Stourbridge-based Simba 4x4 specialises in classic Land Rover repairs and restoration, as well as hand-picked imports from South Africa. There’s still a reasonable supply of original-style Range Rovers available there, the majority of which were assembled by the Cape Town-based BL subsidiary that had earlier produced models like the 1100-based Austin Apache and an Austin-badged Marina. In each case, the cars would be assembled from CKD (complete knock down) kits sent over from the UK, with the Range Rover featured here proudly bearing an engine bay plate that boasts: ‘Built in South Africa’.

    It’s recently been treated to a full respray in its original Arctic White. The end result is very pleasing, with an excellent finish throughout; but it’s when you start to look a little more closely that this particular Range Rover really starts to impress.

    The respray was carried out simply because of faded paintwork from the harshness of the South African sunshine, as in every other respect this Range Rover is structurally original. The panels have survived the years incredibly well and remain corrosion-free, and the underside is equally untouched and undamaged. Every seam, every join and every weld looks factory fresh and unmolested, making this one of the most original examples of its type you’re likely to find at its £12,500 asking price.

    There may be some Range Rover purists for whom only a Solihull-built example will do, but I can’t help feeling that this example’s South African backgrounds gives it some added interest. More importantly, it means you’re getting a Range Rover that has had none of the remedial or structural repairs that so many of its UK-based cousins have had to endure. The interior is also impressively original, although a replacement carpet has been fitted at some point. The tan-coloured leather upholstery is in a very good state, with no signs of major wear and tear.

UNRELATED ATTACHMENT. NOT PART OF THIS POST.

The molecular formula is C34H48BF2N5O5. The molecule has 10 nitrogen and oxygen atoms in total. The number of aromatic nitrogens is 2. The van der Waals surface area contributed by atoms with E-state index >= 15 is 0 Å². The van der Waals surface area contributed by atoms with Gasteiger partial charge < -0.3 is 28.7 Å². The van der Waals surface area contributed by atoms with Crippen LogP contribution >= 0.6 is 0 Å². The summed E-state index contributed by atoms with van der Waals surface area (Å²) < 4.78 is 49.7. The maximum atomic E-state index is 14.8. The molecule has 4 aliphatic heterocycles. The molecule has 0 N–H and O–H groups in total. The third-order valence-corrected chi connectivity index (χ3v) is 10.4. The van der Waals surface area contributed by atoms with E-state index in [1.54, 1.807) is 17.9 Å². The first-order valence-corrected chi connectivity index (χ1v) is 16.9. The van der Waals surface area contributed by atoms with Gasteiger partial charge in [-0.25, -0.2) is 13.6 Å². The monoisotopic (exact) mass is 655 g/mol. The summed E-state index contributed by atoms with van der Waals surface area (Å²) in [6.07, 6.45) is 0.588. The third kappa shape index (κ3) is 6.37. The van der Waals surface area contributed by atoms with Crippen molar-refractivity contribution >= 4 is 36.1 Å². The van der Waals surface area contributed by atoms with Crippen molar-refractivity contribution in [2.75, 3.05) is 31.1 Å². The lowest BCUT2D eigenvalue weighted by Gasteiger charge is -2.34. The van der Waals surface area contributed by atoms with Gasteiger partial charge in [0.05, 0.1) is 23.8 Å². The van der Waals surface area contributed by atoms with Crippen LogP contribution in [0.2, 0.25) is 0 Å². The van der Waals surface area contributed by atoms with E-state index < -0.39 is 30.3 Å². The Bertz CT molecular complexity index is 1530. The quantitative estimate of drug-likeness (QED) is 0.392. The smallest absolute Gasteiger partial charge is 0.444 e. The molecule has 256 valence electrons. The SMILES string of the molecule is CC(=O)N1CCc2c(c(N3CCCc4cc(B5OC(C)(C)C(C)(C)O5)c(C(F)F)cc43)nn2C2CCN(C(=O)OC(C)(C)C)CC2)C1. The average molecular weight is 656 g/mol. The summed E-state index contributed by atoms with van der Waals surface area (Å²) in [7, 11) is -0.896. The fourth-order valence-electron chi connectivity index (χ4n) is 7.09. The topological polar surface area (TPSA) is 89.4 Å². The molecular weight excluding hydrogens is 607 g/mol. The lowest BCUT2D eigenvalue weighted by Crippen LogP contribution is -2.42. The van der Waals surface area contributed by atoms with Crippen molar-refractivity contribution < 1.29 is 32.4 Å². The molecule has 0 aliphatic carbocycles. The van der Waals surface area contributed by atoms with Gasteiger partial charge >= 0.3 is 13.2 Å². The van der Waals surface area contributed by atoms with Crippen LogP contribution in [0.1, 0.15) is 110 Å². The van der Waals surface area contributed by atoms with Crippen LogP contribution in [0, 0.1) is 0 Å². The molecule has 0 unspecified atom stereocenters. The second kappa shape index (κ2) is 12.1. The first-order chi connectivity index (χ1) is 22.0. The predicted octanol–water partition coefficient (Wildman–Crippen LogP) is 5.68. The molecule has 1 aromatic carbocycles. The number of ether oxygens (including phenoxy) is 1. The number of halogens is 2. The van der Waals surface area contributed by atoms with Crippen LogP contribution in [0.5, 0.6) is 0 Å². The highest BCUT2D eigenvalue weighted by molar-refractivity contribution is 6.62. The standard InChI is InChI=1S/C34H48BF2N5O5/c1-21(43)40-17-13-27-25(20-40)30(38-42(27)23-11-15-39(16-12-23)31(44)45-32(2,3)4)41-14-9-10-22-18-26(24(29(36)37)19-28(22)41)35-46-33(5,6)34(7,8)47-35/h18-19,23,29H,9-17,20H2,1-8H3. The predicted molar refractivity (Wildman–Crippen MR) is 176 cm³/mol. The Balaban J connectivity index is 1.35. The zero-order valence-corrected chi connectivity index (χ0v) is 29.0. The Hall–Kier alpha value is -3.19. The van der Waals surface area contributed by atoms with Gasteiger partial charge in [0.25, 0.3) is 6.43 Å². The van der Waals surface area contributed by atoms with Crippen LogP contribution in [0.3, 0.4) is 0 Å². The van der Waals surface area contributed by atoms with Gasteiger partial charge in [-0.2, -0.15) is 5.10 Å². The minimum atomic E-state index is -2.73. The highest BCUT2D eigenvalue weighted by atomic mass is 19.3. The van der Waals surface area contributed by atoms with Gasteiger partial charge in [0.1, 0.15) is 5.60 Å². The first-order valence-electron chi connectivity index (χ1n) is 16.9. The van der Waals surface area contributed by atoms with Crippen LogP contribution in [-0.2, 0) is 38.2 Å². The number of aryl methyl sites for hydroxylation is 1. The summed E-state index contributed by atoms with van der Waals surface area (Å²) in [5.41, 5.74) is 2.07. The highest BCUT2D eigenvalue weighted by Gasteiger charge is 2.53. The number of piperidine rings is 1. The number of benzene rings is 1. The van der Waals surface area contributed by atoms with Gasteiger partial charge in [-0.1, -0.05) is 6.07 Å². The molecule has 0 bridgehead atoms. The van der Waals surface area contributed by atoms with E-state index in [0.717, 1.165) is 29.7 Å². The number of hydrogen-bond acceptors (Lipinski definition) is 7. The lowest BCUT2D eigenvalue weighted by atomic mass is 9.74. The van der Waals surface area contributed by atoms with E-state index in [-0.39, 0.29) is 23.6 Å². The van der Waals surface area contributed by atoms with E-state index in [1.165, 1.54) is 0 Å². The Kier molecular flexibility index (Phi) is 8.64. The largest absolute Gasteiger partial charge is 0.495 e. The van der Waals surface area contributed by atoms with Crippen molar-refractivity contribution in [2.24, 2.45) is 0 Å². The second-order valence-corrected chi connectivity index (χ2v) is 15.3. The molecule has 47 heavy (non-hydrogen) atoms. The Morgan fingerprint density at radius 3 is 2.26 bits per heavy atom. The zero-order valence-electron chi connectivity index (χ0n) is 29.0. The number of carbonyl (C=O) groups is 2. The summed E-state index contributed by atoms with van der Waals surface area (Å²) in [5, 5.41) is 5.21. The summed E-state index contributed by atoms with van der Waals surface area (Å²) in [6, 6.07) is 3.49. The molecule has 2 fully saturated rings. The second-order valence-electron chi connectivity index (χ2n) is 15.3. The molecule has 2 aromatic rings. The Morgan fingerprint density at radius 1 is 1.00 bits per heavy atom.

On the mechanical front there’s been a general check-over by Simba 4x4, with nothing more required thanks to its healthy state; its MoT last month was passed with no advisories, enabling the vendor to begin the UK registration process. The 3.5-litre V8 fires up instantly from cold (aided by the welcome simplicity of a manual choke), quickly reaching normal temperature and settling down to a smooth idle. There’s no excessive smoke and no sign of any leaks or problems.

    The four-speed (LT95) manual transmission works well, as does the transfer box. The brakes feel fine and the suspension appears to be noise-free and without issues. In fact, the whole vehicle feels impressively ‘tight’ for its age, largely thanks to its originality and the obvious care it’s received over the years.

    It’s easy to see the appeal of this recent import from a dry climate. The cost of professionally restoring the bodywork and chassis of a down-at-heel UK-spec Range Rover would far exceed the asking price of this impressively well-preserved vehicle. Recent respray aside, it’s an extremely original example of its type, offering all the charm of a ’70s Range Rover (two doors, a basic dashboard, few frills) in a usable and ready-to-show package. Whether bought as a classic daily user or a headturning summer fun car, it appears to offer excellent value for money.
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    Paul Guinness